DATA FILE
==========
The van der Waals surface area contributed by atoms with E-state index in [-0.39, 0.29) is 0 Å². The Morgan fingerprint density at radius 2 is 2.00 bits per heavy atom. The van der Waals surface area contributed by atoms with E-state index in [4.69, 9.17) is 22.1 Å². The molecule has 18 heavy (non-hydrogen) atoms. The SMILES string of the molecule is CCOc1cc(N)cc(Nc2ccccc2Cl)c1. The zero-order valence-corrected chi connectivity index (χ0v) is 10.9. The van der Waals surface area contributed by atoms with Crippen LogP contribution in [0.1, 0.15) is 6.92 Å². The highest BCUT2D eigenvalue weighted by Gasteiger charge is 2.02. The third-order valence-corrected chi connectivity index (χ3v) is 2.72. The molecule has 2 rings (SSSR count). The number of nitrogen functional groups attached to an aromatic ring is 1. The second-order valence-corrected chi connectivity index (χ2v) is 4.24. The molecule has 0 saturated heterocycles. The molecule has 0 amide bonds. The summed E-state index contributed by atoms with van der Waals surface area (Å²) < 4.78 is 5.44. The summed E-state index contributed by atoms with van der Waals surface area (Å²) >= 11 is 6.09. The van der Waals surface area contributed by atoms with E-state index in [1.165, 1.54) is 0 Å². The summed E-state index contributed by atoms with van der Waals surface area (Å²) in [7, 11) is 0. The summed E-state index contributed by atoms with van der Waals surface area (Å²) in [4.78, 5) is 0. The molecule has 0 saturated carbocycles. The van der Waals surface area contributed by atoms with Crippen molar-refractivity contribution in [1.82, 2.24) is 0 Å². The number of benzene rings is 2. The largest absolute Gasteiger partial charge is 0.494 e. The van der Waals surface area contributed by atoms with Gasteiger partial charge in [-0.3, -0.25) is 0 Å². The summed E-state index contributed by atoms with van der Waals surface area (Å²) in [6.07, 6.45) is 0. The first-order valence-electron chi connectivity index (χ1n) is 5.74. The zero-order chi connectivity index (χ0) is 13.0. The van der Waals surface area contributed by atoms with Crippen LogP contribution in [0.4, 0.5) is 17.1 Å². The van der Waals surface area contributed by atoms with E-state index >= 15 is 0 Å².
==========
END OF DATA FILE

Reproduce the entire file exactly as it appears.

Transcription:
The van der Waals surface area contributed by atoms with E-state index in [-0.39, 0.29) is 0 Å². The Morgan fingerprint density at radius 2 is 2.00 bits per heavy atom. The van der Waals surface area contributed by atoms with E-state index in [4.69, 9.17) is 22.1 Å². The molecule has 18 heavy (non-hydrogen) atoms. The SMILES string of the molecule is CCOc1cc(N)cc(Nc2ccccc2Cl)c1. The zero-order valence-corrected chi connectivity index (χ0v) is 10.9. The van der Waals surface area contributed by atoms with Crippen LogP contribution in [0.1, 0.15) is 6.92 Å². The highest BCUT2D eigenvalue weighted by Gasteiger charge is 2.02. The third-order valence-corrected chi connectivity index (χ3v) is 2.72. The molecule has 2 rings (SSSR count). The number of nitrogen functional groups attached to an aromatic ring is 1. The second-order valence-corrected chi connectivity index (χ2v) is 4.24. The molecule has 0 saturated heterocycles. The molecule has 0 amide bonds. The summed E-state index contributed by atoms with van der Waals surface area (Å²) < 4.78 is 5.44. The summed E-state index contributed by atoms with van der Waals surface area (Å²) >= 11 is 6.09. The van der Waals surface area contributed by atoms with E-state index in [1.165, 1.54) is 0 Å². The summed E-state index contributed by atoms with van der Waals surface area (Å²) in [7, 11) is 0. The summed E-state index contributed by atoms with van der Waals surface area (Å²) in [4.78, 5) is 0. The molecule has 0 saturated carbocycles. The van der Waals surface area contributed by atoms with Crippen molar-refractivity contribution in [1.82, 2.24) is 0 Å². The number of benzene rings is 2. The largest absolute Gasteiger partial charge is 0.494 e. The van der Waals surface area contributed by atoms with Gasteiger partial charge in [-0.3, -0.25) is 0 Å². The summed E-state index contributed by atoms with van der Waals surface area (Å²) in [6.07, 6.45) is 0. The first-order valence-electron chi connectivity index (χ1n) is 5.74. The zero-order chi connectivity index (χ0) is 13.0. The van der Waals surface area contributed by atoms with Crippen LogP contribution in [0.4, 0.5) is 17.1 Å². The van der Waals surface area contributed by atoms with E-state index >= 15 is 0 Å².